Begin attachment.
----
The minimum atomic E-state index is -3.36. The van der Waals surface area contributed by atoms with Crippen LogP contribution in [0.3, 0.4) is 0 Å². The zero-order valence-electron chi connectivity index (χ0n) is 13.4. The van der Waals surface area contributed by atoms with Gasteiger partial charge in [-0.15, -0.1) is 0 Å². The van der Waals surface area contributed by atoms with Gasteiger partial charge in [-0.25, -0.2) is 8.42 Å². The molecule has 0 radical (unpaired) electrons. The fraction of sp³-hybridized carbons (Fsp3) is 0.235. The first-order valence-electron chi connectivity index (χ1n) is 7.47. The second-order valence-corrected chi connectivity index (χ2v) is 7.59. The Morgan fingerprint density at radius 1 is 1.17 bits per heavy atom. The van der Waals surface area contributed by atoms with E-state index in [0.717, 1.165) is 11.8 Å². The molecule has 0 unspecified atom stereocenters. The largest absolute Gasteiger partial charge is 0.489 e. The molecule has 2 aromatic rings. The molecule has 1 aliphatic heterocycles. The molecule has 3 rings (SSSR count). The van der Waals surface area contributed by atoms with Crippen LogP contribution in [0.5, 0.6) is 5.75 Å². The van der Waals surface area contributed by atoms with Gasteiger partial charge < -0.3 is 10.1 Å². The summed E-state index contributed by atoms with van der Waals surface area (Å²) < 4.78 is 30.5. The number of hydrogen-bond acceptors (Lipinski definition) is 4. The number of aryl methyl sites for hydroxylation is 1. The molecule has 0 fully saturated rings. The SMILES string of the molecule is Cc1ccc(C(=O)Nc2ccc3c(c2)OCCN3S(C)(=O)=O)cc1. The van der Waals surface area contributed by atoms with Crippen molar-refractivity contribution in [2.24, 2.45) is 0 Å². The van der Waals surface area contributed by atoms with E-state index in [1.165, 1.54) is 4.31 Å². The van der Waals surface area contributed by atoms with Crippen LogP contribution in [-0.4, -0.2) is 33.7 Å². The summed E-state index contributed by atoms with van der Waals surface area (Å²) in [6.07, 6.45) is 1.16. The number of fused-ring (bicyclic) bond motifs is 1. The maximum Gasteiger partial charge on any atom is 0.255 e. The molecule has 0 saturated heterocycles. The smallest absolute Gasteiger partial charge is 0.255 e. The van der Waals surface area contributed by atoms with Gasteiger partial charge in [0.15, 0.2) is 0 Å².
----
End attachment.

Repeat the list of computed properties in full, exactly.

The minimum atomic E-state index is -3.36. The van der Waals surface area contributed by atoms with Crippen LogP contribution in [0.3, 0.4) is 0 Å². The zero-order valence-electron chi connectivity index (χ0n) is 13.4. The van der Waals surface area contributed by atoms with Gasteiger partial charge in [-0.15, -0.1) is 0 Å². The van der Waals surface area contributed by atoms with Gasteiger partial charge in [-0.25, -0.2) is 8.42 Å². The molecule has 0 radical (unpaired) electrons. The fraction of sp³-hybridized carbons (Fsp3) is 0.235. The first-order valence-electron chi connectivity index (χ1n) is 7.47. The second-order valence-corrected chi connectivity index (χ2v) is 7.59. The Morgan fingerprint density at radius 1 is 1.17 bits per heavy atom. The van der Waals surface area contributed by atoms with E-state index in [0.717, 1.165) is 11.8 Å². The molecule has 0 unspecified atom stereocenters. The largest absolute Gasteiger partial charge is 0.489 e. The molecule has 2 aromatic rings. The molecule has 1 aliphatic heterocycles. The molecule has 3 rings (SSSR count). The van der Waals surface area contributed by atoms with Crippen LogP contribution in [0.5, 0.6) is 5.75 Å². The van der Waals surface area contributed by atoms with Gasteiger partial charge < -0.3 is 10.1 Å². The summed E-state index contributed by atoms with van der Waals surface area (Å²) < 4.78 is 30.5. The number of hydrogen-bond acceptors (Lipinski definition) is 4. The number of aryl methyl sites for hydroxylation is 1. The molecule has 0 fully saturated rings. The SMILES string of the molecule is Cc1ccc(C(=O)Nc2ccc3c(c2)OCCN3S(C)(=O)=O)cc1. The van der Waals surface area contributed by atoms with Crippen molar-refractivity contribution in [2.24, 2.45) is 0 Å². The van der Waals surface area contributed by atoms with E-state index in [1.165, 1.54) is 4.31 Å². The van der Waals surface area contributed by atoms with Crippen LogP contribution in [-0.4, -0.2) is 33.7 Å². The summed E-state index contributed by atoms with van der Waals surface area (Å²) in [6.07, 6.45) is 1.16. The number of fused-ring (bicyclic) bond motifs is 1. The maximum Gasteiger partial charge on any atom is 0.255 e. The molecule has 0 saturated heterocycles. The smallest absolute Gasteiger partial charge is 0.255 e. The van der Waals surface area contributed by atoms with Gasteiger partial charge in [0.15, 0.2) is 0 Å².